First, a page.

plotly 4.7.1 now on CRAN

I’m excited to announce that plotly 4.7.1 is now on CRAN! Along with some important bug fixes and numerous improvements to the underlying plotly.js library, this release includes an exciting new R-specific feature — the ability to modify (i.e., update without a full redraw) an existing plotly graph inside a shiny app via the new plotlyProxy() function. In other words, this proxy interface allows one to perform more efficient and responsive updates to a plotly graph within a shiny app. Before I provide an overview of the proxy interface, lets jump right into some of new plotly.js goodies.

New plotly.js goodies

Upgrading the R package from 4.7.0 to 4.7.1 upgrades the corresponding plotly.js version from 1.27.1 to 1.29.2. A number of exciting improvements have been added, just to name a few: select/lasso events for scattergl/scattermapbox trace types, 3D annotations, contour labelling, and even touch events on mobile. For quite a while now, R users have been able to link multiple views (without shiny) using nearly any (SVG) trace type (e.g., scatter, bar, heatmap, etc), but the new brush events on scattergl/scattermapbox trace types allow us to brush way more points and trigger selections via a map. Here is an example of highlighting earthquakes west of Fiji to compare the relative frequency of their magnitude and number of reporting stations (to the overall relative frequency):

And the R code to generate the (self-contained!) HTML:

Another super cool and easy-to-use plotly.js feature is contour line labelling:

To learn more about all the new plotly.js improvements, read the plotly.js release notes.

Modifying plotly graphs via plotlyProxy()

The design of plotly‘s new proxy interface is inspired by similar interfaces in leaflet and DT (thanks Joe Cheng and Yihui Xie!). That is, plotlyProxy() initiates a proxy object just like leafletProxy()/dataTableProxy() by referencing a shiny output ID. However, at least for now, you must use the plotlyProxyInvoke() function to modify a plotlyProxy() object, which requires knowledge/use of a plotly.js method for the updating logic (among them, Plotly.restyle, Plotly.relayout, Plotly.addTraces, and Plotly.deleteTraces are the most widely useful). This simple shiny app uses Plotly.restyle to change the fillcolor of Canada (i.e., polygons) in response to the dropdown.

Notice how the map and the outline of Canada are not effected (i.e., are not redrawn) when the fill color changes. The code for the app is below. Notice how, instead of having renderPlotly() regenerate the map in response to a change in input$color (i.e., the “old” or “naive” way of updating a plotly graph which always uses Plotly.newPlot), it uses Plotly.restyle via plotlyProxyInvoke() to perform a more efficient update.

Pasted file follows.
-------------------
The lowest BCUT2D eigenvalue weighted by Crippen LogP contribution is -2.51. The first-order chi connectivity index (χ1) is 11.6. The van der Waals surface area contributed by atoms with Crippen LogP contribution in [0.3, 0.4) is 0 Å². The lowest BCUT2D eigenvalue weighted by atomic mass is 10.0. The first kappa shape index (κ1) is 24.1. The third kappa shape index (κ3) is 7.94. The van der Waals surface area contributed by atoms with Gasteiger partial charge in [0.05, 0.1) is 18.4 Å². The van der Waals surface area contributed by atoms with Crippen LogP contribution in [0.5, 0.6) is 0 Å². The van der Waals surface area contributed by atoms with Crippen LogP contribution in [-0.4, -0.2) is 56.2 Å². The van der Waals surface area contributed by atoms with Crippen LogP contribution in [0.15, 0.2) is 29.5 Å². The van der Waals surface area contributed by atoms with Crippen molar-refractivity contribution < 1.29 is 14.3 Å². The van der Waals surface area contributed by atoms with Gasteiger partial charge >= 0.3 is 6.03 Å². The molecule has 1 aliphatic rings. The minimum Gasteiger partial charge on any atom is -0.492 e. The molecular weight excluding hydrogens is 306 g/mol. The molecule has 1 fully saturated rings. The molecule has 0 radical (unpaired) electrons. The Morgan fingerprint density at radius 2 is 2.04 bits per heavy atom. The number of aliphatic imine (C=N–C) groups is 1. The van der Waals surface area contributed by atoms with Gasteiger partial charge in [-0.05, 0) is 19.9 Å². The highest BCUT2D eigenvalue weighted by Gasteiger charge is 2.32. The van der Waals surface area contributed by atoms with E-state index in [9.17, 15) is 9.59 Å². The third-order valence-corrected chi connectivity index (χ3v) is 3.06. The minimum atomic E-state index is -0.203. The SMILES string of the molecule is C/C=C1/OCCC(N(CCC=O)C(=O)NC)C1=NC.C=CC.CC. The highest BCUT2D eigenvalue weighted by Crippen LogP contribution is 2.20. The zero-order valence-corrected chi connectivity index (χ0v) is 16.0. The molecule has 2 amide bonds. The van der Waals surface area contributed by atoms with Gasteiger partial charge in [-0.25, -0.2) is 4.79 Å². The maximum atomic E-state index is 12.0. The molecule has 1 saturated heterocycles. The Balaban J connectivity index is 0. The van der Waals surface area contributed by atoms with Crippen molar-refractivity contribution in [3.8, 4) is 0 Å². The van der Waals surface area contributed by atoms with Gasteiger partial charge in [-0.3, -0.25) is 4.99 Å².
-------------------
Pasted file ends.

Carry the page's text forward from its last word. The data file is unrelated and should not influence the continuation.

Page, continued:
It’s worth noting that using plotlyProxyInvoke() requires knowledge of the figure reference and the plotly.js API. Thus, it can help to have some knowledge of how your plots are actually represented in JSON, which you can always obtain via plotly_json(), for example:

This gives us a glimpse into what the R package actually sends along to the newPlot method to generate the initial view on page load. In this case, the R package generates scatter3d marker and line objects. We could use a similar plotlyProxyInvoke() pattern as before to alter the value of certain attribute(s) of these objects (e.g., marker/line size/width):

At this point, you might be wondering something along these lines of: “how on earth am I supposed to know/remember what attributes a scatter3d line object has?” One option is to search through the figure reference, but I prefer to use the schema() function since it allows me to more easily traverse the reference and get more information about acceptable/default attribute values. For example, when creating this app, I forgot what line attribute controlled its size/width, so I did the following:

I hope you find this new release useful and this post informative for creating more performant shiny apps! If you’re interested in seeing more examples of plotlyProxy() in action, see here.